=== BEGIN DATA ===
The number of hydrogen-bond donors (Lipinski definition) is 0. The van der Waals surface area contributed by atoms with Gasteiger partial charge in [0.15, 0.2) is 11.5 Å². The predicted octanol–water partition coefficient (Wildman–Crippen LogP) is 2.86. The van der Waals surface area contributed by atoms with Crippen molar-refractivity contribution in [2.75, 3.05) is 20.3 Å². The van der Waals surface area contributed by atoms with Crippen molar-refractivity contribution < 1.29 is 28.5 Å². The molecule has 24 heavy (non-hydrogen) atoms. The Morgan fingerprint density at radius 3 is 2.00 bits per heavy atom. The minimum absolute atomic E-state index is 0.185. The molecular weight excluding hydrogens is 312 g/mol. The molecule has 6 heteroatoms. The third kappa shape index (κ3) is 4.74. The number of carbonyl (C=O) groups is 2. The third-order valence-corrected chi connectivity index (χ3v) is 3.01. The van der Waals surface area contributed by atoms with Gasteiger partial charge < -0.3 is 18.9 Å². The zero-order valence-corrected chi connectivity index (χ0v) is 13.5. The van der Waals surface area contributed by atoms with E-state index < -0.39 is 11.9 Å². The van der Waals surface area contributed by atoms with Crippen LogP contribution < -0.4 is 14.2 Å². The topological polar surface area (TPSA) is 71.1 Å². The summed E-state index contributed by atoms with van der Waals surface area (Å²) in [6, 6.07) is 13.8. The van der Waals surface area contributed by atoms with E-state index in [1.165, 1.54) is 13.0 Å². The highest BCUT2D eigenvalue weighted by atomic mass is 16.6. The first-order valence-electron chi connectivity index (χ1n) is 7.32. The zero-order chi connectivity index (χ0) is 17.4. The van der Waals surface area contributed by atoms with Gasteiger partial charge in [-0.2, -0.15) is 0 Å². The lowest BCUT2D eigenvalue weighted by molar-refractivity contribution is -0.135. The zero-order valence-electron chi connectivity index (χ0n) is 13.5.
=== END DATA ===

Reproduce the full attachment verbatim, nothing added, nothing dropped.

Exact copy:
The number of hydrogen-bond donors (Lipinski definition) is 0. The van der Waals surface area contributed by atoms with Gasteiger partial charge in [0.15, 0.2) is 11.5 Å². The predicted octanol–water partition coefficient (Wildman–Crippen LogP) is 2.86. The van der Waals surface area contributed by atoms with Crippen molar-refractivity contribution in [2.75, 3.05) is 20.3 Å². The van der Waals surface area contributed by atoms with Crippen molar-refractivity contribution < 1.29 is 28.5 Å². The molecule has 24 heavy (non-hydrogen) atoms. The Morgan fingerprint density at radius 3 is 2.00 bits per heavy atom. The minimum absolute atomic E-state index is 0.185. The molecular weight excluding hydrogens is 312 g/mol. The molecule has 6 heteroatoms. The third kappa shape index (κ3) is 4.74. The number of carbonyl (C=O) groups is 2. The third-order valence-corrected chi connectivity index (χ3v) is 3.01. The van der Waals surface area contributed by atoms with Gasteiger partial charge < -0.3 is 18.9 Å². The zero-order valence-corrected chi connectivity index (χ0v) is 13.5. The van der Waals surface area contributed by atoms with E-state index < -0.39 is 11.9 Å². The van der Waals surface area contributed by atoms with Crippen LogP contribution < -0.4 is 14.2 Å². The topological polar surface area (TPSA) is 71.1 Å². The summed E-state index contributed by atoms with van der Waals surface area (Å²) in [6, 6.07) is 13.8. The van der Waals surface area contributed by atoms with E-state index in [1.165, 1.54) is 13.0 Å². The highest BCUT2D eigenvalue weighted by atomic mass is 16.6. The first-order valence-electron chi connectivity index (χ1n) is 7.32. The zero-order chi connectivity index (χ0) is 17.4. The van der Waals surface area contributed by atoms with Gasteiger partial charge in [-0.2, -0.15) is 0 Å². The lowest BCUT2D eigenvalue weighted by molar-refractivity contribution is -0.135. The zero-order valence-electron chi connectivity index (χ0n) is 13.5.